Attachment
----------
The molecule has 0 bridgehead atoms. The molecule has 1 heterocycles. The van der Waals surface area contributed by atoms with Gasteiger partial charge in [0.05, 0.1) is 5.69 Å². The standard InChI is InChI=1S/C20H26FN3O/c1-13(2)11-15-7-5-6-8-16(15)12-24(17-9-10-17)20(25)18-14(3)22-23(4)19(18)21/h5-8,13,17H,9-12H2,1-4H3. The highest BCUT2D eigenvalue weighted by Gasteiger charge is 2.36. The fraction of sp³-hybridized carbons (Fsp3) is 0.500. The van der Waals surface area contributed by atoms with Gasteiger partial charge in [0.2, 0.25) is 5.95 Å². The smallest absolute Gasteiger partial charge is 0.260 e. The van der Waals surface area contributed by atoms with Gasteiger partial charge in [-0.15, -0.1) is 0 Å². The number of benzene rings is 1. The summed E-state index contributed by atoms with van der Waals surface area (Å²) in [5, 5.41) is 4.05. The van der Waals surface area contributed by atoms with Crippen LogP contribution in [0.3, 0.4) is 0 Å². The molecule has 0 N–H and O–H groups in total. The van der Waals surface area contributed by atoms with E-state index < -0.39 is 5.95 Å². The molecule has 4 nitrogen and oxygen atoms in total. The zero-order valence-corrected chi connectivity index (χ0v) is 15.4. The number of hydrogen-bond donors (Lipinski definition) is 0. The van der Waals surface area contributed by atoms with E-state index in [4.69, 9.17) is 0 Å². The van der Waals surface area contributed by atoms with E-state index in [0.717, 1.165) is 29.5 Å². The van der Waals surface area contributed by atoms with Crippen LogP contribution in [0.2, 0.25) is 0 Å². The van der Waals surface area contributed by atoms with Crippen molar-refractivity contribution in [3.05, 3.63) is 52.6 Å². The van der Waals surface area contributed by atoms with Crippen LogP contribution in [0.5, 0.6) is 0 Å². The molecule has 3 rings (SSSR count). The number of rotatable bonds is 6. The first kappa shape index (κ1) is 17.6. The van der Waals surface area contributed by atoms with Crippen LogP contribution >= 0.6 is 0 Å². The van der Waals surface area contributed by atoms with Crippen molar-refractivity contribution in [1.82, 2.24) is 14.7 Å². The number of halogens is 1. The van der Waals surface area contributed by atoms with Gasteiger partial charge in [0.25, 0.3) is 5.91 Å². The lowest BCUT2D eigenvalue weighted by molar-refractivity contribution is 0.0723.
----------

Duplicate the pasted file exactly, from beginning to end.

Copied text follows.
The molecule has 0 bridgehead atoms. The molecule has 1 heterocycles. The van der Waals surface area contributed by atoms with Gasteiger partial charge in [0.05, 0.1) is 5.69 Å². The standard InChI is InChI=1S/C20H26FN3O/c1-13(2)11-15-7-5-6-8-16(15)12-24(17-9-10-17)20(25)18-14(3)22-23(4)19(18)21/h5-8,13,17H,9-12H2,1-4H3. The highest BCUT2D eigenvalue weighted by Gasteiger charge is 2.36. The fraction of sp³-hybridized carbons (Fsp3) is 0.500. The van der Waals surface area contributed by atoms with Gasteiger partial charge in [0.2, 0.25) is 5.95 Å². The smallest absolute Gasteiger partial charge is 0.260 e. The van der Waals surface area contributed by atoms with Gasteiger partial charge in [-0.15, -0.1) is 0 Å². The number of benzene rings is 1. The summed E-state index contributed by atoms with van der Waals surface area (Å²) in [5, 5.41) is 4.05. The van der Waals surface area contributed by atoms with Crippen LogP contribution in [0.3, 0.4) is 0 Å². The molecule has 0 N–H and O–H groups in total. The van der Waals surface area contributed by atoms with E-state index < -0.39 is 5.95 Å². The molecule has 4 nitrogen and oxygen atoms in total. The zero-order valence-corrected chi connectivity index (χ0v) is 15.4. The number of hydrogen-bond donors (Lipinski definition) is 0. The van der Waals surface area contributed by atoms with E-state index in [4.69, 9.17) is 0 Å². The van der Waals surface area contributed by atoms with E-state index in [0.717, 1.165) is 29.5 Å². The van der Waals surface area contributed by atoms with Crippen LogP contribution in [0.2, 0.25) is 0 Å². The van der Waals surface area contributed by atoms with Crippen molar-refractivity contribution in [3.05, 3.63) is 52.6 Å². The van der Waals surface area contributed by atoms with Crippen LogP contribution in [0.5, 0.6) is 0 Å². The molecule has 3 rings (SSSR count). The number of rotatable bonds is 6. The first kappa shape index (κ1) is 17.6. The van der Waals surface area contributed by atoms with Crippen LogP contribution >= 0.6 is 0 Å². The van der Waals surface area contributed by atoms with Crippen molar-refractivity contribution in [1.82, 2.24) is 14.7 Å². The number of halogens is 1. The van der Waals surface area contributed by atoms with Gasteiger partial charge in [0.25, 0.3) is 5.91 Å². The lowest BCUT2D eigenvalue weighted by molar-refractivity contribution is 0.0723.